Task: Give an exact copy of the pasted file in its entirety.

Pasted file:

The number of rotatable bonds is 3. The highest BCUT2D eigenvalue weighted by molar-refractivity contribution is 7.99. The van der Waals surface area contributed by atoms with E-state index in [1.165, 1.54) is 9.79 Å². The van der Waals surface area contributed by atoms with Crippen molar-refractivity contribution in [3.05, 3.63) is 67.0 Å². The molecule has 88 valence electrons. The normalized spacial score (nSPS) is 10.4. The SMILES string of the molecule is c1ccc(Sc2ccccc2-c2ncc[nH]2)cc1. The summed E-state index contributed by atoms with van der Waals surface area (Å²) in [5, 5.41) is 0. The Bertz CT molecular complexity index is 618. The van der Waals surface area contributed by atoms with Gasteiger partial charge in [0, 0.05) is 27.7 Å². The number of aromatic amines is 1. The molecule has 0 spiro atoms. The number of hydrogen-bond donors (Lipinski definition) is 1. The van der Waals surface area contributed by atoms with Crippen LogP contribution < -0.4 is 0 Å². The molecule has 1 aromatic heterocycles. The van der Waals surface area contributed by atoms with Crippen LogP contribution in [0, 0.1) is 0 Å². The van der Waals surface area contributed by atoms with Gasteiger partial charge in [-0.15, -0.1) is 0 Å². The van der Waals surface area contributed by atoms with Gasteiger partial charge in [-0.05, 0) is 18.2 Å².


The number of rotatable bonds is 3. The highest BCUT2D eigenvalue weighted by molar-refractivity contribution is 7.99. The van der Waals surface area contributed by atoms with E-state index in [1.165, 1.54) is 9.79 Å². The van der Waals surface area contributed by atoms with Crippen molar-refractivity contribution in [3.05, 3.63) is 67.0 Å². The molecule has 88 valence electrons. The normalized spacial score (nSPS) is 10.4. The SMILES string of the molecule is c1ccc(Sc2ccccc2-c2ncc[nH]2)cc1. The summed E-state index contributed by atoms with van der Waals surface area (Å²) in [5, 5.41) is 0. The Bertz CT molecular complexity index is 618. The van der Waals surface area contributed by atoms with Gasteiger partial charge in [0, 0.05) is 27.7 Å². The number of aromatic amines is 1. The molecule has 0 spiro atoms. The number of hydrogen-bond donors (Lipinski definition) is 1. The van der Waals surface area contributed by atoms with Crippen LogP contribution < -0.4 is 0 Å². The molecule has 1 aromatic heterocycles. The van der Waals surface area contributed by atoms with Crippen LogP contribution in [0, 0.1) is 0 Å². The van der Waals surface area contributed by atoms with Gasteiger partial charge in [-0.15, -0.1) is 0 Å². The van der Waals surface area contributed by atoms with Gasteiger partial charge in [-0.05, 0) is 18.2 Å².